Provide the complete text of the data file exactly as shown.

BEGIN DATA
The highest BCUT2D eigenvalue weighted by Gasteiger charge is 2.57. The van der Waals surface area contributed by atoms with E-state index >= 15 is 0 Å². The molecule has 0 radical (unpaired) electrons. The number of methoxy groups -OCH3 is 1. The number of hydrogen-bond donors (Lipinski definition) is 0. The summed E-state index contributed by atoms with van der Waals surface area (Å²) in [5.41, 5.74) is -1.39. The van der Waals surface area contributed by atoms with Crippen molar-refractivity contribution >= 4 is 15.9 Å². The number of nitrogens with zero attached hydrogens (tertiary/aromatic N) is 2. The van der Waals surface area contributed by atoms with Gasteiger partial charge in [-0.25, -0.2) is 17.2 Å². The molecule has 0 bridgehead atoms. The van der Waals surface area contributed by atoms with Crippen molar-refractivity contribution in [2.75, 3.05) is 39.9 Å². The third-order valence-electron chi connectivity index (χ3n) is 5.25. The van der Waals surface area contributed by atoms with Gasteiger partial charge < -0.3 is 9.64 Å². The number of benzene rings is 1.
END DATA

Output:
The highest BCUT2D eigenvalue weighted by Gasteiger charge is 2.57. The van der Waals surface area contributed by atoms with E-state index >= 15 is 0 Å². The molecule has 0 radical (unpaired) electrons. The number of methoxy groups -OCH3 is 1. The number of hydrogen-bond donors (Lipinski definition) is 0. The summed E-state index contributed by atoms with van der Waals surface area (Å²) in [5.41, 5.74) is -1.39. The van der Waals surface area contributed by atoms with Crippen molar-refractivity contribution >= 4 is 15.9 Å². The number of nitrogens with zero attached hydrogens (tertiary/aromatic N) is 2. The van der Waals surface area contributed by atoms with Gasteiger partial charge in [-0.25, -0.2) is 17.2 Å². The molecule has 0 bridgehead atoms. The van der Waals surface area contributed by atoms with Crippen molar-refractivity contribution in [2.75, 3.05) is 39.9 Å². The third-order valence-electron chi connectivity index (χ3n) is 5.25. The van der Waals surface area contributed by atoms with Gasteiger partial charge < -0.3 is 9.64 Å². The number of benzene rings is 1.